The Sacred Wood by T. S. Eliot

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Synopsis

In this collection of critical essays, eminent poet T. S. Eliot discusses several of the issues of modernist writing. The best-known essay of the collection, "Tradition and the Individual Talent," puts forth Eliot's theory of a literary tradition that comprises the whole of European literature from Homer to the present, and of the relationship of the individual poet to that tradition. Another notable essay is "Hamlet and His Problems," in which Eliot expresses his theory of the "objective correlative." The book also includes Eliot's thoughts on Marlowe, Jonson, Massinger, and Dante. An important work for anyone who is seriously interested in poetry or literary criticism.
 

About T. S. Eliot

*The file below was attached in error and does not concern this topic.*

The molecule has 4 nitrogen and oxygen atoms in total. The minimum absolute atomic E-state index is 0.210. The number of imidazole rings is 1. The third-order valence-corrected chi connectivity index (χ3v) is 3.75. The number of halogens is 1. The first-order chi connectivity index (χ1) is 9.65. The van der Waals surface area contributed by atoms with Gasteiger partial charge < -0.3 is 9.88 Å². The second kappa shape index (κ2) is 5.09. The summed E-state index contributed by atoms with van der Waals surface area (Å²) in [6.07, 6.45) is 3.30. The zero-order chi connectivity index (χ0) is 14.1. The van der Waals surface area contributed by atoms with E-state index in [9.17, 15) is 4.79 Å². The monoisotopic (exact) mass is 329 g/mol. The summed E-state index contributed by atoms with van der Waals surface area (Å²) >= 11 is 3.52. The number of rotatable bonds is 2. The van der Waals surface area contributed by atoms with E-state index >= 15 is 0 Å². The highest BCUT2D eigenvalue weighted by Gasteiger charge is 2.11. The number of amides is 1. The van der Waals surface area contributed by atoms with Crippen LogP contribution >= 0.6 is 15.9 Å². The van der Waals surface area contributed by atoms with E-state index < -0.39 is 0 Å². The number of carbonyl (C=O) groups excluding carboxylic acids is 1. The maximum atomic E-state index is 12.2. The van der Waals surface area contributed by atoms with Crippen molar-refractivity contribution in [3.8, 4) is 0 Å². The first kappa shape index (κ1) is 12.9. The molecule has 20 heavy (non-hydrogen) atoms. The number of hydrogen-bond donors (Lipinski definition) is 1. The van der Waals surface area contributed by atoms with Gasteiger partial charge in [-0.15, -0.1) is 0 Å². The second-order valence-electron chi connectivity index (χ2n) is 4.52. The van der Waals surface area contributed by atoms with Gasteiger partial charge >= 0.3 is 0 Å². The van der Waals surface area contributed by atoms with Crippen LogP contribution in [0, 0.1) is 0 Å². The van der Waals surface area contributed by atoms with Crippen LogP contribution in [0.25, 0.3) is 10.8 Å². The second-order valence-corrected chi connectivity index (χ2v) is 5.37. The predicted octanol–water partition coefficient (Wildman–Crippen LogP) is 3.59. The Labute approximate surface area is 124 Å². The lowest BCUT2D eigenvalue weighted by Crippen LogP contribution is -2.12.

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Mary Karr is an award-winning poet, essayist, and memoirist. She is also the author of four books of poetry, Abacus, The Devil's Tour, Viper Rum, and Sinners Welcome, and three memoirs, The Liar's Club, Cherry, and Lit.
 
Published June 13, 2016 by Kypros Press. 127 pages
Genres: Action & Adventure, Literature & Fiction, Religion & Spirituality, History, Arts & Photography, Science Fiction & Fantasy. Non-fiction

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And Coleridge “made of Hamlet a Coleridge,” a man who, in Coleridge’s words, suffers from “an overbalance in the contemplative faculty,” and thus “loses his natural power of action.” These attempts to decipher the character founder, according to Eliot, on the play’s fundamental disjointedness: La...

Jan 20 2012 | Read Full Review of The Sacred Wood